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Example from a "trash the dress" shoot with a burnout on a motorcycle
Example from a "trash the dress" shoot on a hayloft on a farm
Example from a "trash the dress" shoot on a beach
Trash The Dress session in Havana, Cuba

"Trash the dress", also known as "fearless bridal" or "rock the frock", is a style of wedding photography that contrasts elegant feminine clothing with an environment in which it is out of place creating a photo essay of contrast, beauty, and dramatic transformation. It is generally shot in the style of fashion or glamour photography. Such photography often takes place on a beach, but other locations often include lakes and streams, city streets, rooftops, water falls, muddy fields, tub-shower units, garbage dumps, fields, and abandoned buildings. The woman often wears a ball gown, prom dress or wedding dress, and may effectively "trash" the dress in the process by getting it wet, dirty, or, in extreme circumstances, tearing, cutting, or destroying the garment, or entire outfit. However, in the great majority of these photo sessions, the dress is not ruined and is easily cleaned.[1]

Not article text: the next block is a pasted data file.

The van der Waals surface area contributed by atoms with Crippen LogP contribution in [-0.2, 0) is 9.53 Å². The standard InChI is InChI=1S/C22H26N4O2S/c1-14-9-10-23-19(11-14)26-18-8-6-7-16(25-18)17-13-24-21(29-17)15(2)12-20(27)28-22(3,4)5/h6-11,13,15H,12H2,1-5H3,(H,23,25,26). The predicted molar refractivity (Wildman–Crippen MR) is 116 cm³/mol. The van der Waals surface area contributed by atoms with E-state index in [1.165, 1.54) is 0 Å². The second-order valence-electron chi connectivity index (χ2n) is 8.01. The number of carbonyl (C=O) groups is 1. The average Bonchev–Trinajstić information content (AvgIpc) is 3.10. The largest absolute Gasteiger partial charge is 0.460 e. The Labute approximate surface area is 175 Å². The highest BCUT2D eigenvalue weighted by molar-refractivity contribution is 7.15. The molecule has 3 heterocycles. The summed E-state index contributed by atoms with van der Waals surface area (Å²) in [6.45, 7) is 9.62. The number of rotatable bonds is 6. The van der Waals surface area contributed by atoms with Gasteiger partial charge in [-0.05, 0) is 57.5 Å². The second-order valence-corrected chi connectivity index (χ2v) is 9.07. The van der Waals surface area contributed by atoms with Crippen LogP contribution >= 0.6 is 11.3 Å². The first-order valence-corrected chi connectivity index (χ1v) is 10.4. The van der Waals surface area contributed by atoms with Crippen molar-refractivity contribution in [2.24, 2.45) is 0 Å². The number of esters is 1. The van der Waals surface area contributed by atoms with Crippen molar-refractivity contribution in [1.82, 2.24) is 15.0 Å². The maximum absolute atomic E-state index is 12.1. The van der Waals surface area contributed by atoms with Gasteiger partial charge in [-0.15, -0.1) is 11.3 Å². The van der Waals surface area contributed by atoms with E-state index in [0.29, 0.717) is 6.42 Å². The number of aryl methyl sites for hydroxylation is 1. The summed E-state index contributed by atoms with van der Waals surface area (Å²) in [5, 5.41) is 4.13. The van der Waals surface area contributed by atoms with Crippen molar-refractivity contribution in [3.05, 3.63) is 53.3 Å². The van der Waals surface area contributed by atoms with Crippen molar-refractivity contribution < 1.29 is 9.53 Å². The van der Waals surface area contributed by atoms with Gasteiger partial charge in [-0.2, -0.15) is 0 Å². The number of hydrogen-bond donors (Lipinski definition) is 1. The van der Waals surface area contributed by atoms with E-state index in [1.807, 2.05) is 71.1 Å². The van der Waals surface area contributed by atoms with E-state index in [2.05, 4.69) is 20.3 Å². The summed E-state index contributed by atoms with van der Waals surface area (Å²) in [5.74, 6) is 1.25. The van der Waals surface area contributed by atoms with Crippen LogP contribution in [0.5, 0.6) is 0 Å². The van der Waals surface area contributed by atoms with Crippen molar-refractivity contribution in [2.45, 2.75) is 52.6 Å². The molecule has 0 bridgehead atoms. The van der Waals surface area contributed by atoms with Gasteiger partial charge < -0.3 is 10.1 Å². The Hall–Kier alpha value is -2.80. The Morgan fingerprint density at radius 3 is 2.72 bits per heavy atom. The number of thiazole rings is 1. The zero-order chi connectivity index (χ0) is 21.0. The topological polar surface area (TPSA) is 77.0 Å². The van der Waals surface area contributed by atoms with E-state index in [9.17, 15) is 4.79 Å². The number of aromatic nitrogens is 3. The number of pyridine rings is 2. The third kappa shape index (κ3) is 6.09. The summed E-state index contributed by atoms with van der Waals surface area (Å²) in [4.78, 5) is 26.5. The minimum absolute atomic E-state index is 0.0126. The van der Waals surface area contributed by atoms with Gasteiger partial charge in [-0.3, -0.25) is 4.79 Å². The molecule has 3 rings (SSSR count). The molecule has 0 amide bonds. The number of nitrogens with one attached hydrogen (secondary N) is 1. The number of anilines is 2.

The motivation for brides is symbolic representing the end of the wedding and her transformation of a bride to a wife rather than storing it forever never to be seen again.[citation needed] The session can include her husband, the bridal party or flower girl and can be romantic, elegant, comical, and even sensual.

Some sources claim that the trend was originally started in 2001 by Las Vegas wedding photographer John Michael Cooper.[2] However, the idea of destroying a wedding dress has been used by the American film industry symbolically since at least October 1998 when Meg Cummings (played by Susan Ward) of the show Sunset Beach ran into the ocean in her wedding dress after her wedding was interrupted.

On 26 August 2012, during a photo shoot at the Ouareau River in Rawdon, Quebec, Canada, Maria Pantazopoulos, a 30-year-old Montreal bride, drowned[3] when the dress she was wearing dragged her downstream. The photographer, as well as others, tried to help but were unable to rescue her. Her body was later recovered by a scuba diver.[4]


  1. ^ "What Is Trash The Dress?". Archived from the original on 10 January 2017. Retrieved 9 January 2017.
  2. ^ Krista Stryker (April 15, 2008). "Trash the dress". The Columbian. Archived from the original on May 26, 2008. Retrieved May 14, 2008.
  3. ^ Magder, Jason. "Maria Pantazopoulos, "a really fun girl," drowns in her wedding dress taking pictures in Rawdon" Archived 2019-01-25 at the Wayback Machine Montreal Gazette (December 21, 2012)
  4. ^ "Canada bride dies at 'trash the dress' photoshoot". BBC News. August 26, 2012. Retrieved August 26, 2012.